Scott Hagedorn – Advertising 2020

Scott Hagedorn, CEO, Annalect

A Career Survival Guide for the Future of Advertising

Do Not Track.  In June of 2012, Microsoft announced that it would ship Internet Explorer 10 with individual cookie tracking automatically blocked.  User would have to actively turn on tracking if they wanted to use cookies for convenience purposes.  Apple’s Safari browser already lets a user control what is tracked and Google plans to have DNT enabled on Chrome by the end of the year.

Turning off tracking also means turning off potential digital ad revenue as it disables advanced targeting that uses aggregated data about what content an individual is interested in and other non-personally identifiable data points.

Why would three companies that drove over $30B in 2011 advertising related revenues potentially stunt their own businesses?  Is it an attempt to stay ahead of consumer backlash and regulation? Or, is there something else in motion here?  Maybe they don’t care about the cookies at all.  Maybe the entire digital model, or all advertising models, is about to change so drastically that outdated concepts like cookies just don’t matter anymore.

The $23B Question?  Since 2010, Google, Apple and Microsoft have made over $23B in aggregated acquisitions to each create Vertically Integrated Advertising Stacks.  These stacks link consumers through operating systems and advertising platforms to smart devices.  This means that each one of the big three owns every aspect of a new content supply chain.

Some like Apple, have kept their stack closed.  Microsoft and Google have crafted operating systems that can work on their own devices or on ones from other providers like HTC or Samsung.  Why is this relevant to advertising?

  • In the next 10 years, smart devices will become the gateway to all content – including advertising:  iPad, iPhone, AppleTV, GoogleTV, Motorola, Nexus, WindowsPhone, and Xbox – you get the picture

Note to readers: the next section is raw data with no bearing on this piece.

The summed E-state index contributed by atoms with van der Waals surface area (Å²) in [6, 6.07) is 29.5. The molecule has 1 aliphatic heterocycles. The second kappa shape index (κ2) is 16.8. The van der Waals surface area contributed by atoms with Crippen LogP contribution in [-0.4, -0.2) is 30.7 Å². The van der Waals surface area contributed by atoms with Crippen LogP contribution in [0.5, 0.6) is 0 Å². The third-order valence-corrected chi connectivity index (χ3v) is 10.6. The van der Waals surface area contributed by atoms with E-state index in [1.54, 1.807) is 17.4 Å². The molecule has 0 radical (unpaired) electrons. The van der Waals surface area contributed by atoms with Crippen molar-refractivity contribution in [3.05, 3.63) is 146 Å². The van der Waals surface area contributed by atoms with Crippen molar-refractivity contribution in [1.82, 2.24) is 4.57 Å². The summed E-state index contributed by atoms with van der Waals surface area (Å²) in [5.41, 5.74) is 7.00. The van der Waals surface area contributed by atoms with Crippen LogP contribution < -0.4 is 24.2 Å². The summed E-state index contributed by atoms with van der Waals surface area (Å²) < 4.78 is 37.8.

• The operating systems are the gateway to the smart devices.  The operating systems themselves will become the content serving mechanisms across devices: iOS, Android and Windows.  Each of the big three already has a dynamic advertising bidding and serving system (marketplace activation system) linked to the operating system
  • UserIDs and email addresses are the access points to the operating systems.  The big three are sitting on massive stores of user data that they have created from your Gmail, LiveID and AppleID accounts.  Your account login is an integrating mechanism for data across every touchpoint that the big three provide


The Content Cloud.  In the next 10 years, content will untether from its traditional delivery channels.  The HBOGo and WatchESPN tablet applications are early indicators of how content will operate in the future.  They put the programming literally into the hands of the consumers, when they want it and how they want it.

The tablet applications have been designed to work on Android and iOS.  WatchESPN is also now available on Xbox. HBOGo and WatchESPN are currently not available to consumers that don’t have a cable or satellite subscription.  There is considerable consumer backlash to that rule and it won’t be sustainable.  The genie will be let out of the bottle.  Much like Napster gave way to Spotify, so will this model change.